Margot Morrell’s keynote speeches, and the leadership workshops organized by her New York City-based firm, focus on the skills of a Polar explorer who died in 1922. She’s found a timeless message that cuts across professional backgrounds and industries. Lately, those leadership programs have been in demand.
Staring down the barrel of today’s economy, many leaders can empathize with the hopeless situation the crew of the 1914-’16 Imperial Trans-Antarctic Expedition was in. There were times during their 20-month ordeal when surviving seemed impossible. In many ways, the tale of their experiences is an allegory to how many view the business climate today.
Led by Sir Ernest Shackleton, the group of 28 set off on August 1914 with the goal of being the first to walk cross the unexplored southern continent. That plan was altered when their ship, Endurance, became trapped in the sea ice off the Antarctic coast. They were stranded 1,200 miles from the most remote outpost of civilization. There were no radios, satellite phones, or high-speed wireless Internet connections.
For ten months the ship — its wardroom was, by then, known as the “The Ritz” — was carried with the ice. It gave shelter through the frightening cold of the dark austral winter, but was then crushed by the shifting ice and eventually disappeared. The crew persevered for months on an ice floe before it became unstable and open water beckoned.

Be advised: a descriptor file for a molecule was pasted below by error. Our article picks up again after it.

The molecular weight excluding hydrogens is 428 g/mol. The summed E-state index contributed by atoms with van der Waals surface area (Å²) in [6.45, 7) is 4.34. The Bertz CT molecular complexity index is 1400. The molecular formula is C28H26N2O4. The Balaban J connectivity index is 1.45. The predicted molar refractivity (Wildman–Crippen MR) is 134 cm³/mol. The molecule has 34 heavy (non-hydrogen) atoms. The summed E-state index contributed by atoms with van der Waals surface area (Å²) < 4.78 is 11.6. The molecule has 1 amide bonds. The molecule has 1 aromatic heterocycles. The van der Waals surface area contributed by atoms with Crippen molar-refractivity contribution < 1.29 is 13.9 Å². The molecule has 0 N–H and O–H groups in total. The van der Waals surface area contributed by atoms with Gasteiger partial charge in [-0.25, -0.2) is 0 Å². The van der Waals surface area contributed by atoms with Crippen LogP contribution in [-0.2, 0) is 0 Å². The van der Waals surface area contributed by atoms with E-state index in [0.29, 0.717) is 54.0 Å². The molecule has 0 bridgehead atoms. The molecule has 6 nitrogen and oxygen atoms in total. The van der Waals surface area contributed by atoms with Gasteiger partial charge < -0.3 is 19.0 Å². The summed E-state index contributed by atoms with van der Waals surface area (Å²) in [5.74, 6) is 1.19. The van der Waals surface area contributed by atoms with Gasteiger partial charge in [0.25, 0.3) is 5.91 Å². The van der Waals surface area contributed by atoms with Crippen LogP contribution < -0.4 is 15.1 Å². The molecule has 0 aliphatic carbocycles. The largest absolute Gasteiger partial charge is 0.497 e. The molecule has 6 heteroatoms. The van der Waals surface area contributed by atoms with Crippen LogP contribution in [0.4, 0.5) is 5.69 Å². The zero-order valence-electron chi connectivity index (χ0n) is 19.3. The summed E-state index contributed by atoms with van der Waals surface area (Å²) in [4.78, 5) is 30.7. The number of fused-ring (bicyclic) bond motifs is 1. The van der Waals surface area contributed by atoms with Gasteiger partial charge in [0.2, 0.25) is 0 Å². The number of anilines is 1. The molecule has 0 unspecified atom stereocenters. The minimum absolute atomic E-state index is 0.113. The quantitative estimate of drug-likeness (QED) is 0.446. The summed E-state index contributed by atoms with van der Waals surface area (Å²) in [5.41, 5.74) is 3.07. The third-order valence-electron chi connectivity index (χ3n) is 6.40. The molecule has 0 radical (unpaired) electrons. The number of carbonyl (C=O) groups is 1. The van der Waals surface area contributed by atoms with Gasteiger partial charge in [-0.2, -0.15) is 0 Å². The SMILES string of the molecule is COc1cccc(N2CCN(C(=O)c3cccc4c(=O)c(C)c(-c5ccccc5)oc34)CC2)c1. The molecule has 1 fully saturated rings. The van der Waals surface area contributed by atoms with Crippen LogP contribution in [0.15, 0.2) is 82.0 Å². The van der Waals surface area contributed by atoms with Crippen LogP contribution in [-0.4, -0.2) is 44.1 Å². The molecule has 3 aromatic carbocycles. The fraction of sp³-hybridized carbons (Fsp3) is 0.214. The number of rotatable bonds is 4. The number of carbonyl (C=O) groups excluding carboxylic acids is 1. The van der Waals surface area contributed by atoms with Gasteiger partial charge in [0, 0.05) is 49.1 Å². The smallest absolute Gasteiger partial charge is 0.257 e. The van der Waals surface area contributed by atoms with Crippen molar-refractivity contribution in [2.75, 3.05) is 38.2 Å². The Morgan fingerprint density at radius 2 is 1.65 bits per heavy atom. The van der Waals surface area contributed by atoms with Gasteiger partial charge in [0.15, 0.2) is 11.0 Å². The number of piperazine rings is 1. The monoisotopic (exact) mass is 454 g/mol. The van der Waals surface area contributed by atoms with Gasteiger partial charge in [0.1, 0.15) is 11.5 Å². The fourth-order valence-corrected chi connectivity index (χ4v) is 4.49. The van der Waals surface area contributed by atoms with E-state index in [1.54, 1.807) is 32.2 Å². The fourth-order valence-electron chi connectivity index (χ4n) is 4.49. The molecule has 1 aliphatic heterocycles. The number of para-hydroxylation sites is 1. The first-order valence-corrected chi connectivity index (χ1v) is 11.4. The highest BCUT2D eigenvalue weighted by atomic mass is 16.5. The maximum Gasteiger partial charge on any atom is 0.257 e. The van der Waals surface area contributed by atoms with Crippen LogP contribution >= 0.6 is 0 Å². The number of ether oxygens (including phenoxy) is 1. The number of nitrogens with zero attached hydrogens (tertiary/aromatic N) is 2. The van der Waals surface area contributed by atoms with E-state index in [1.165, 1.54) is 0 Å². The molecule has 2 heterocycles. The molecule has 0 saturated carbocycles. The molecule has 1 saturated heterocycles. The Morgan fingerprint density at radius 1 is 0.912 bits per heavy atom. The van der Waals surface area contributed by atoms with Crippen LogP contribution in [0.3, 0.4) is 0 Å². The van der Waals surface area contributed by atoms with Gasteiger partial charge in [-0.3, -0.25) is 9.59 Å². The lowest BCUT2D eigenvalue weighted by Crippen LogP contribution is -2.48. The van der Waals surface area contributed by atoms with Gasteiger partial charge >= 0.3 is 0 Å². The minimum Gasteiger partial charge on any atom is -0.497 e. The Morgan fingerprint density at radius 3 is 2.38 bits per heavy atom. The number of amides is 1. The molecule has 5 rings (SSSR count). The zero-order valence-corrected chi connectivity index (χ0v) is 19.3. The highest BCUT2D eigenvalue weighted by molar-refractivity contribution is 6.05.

They climbed into life boats and after a week arrived on a guano-covered, storm-ravaged pile of rocks called Elephant Island, where the crew would seek shelter in their overturned boats. Shackleton and five men left their island paradise to get help, crossing 800 miles of the roughest seas in the world to reach a whaling station. When he returned to rescue the men on Elephant Island nearly four months later, every one of his crew members had survived, and they all credited Shackleton.
Pessimists among the expedition’s crew could have easily swayed the votes in their favor at any time; there was no reasonable hope of ever being rescued. The misery delt by the cold, wet conditions and a diet of penguin and seal (or, after things got really desperate, sled dog) would have tested the sanity of most. But diaries kept by members of the Endurance crew show the overall morale was actually quite high. On June 21, 1915, five months after their ship had become trapped in the ice, one wrote that the Endurance’s cabin “has an atmosphere poetic.”
After years of relative obscurity, Ernest Shackleton has enjoyed a considerable amount of attention in the last decade, much of it due to this story of survival against all odds.
“Some people say he failed because he didn’t achieve his goal,” says Morrell. “Well, his goal changed when they couldn’t reach land. His new goal was to get everyone home alive, and he achieved that. Business people tend to be very rigid in their thinking: ‘here is my goal and this is my business.’ When they fail to recognize the goal has changed, their business struggles.”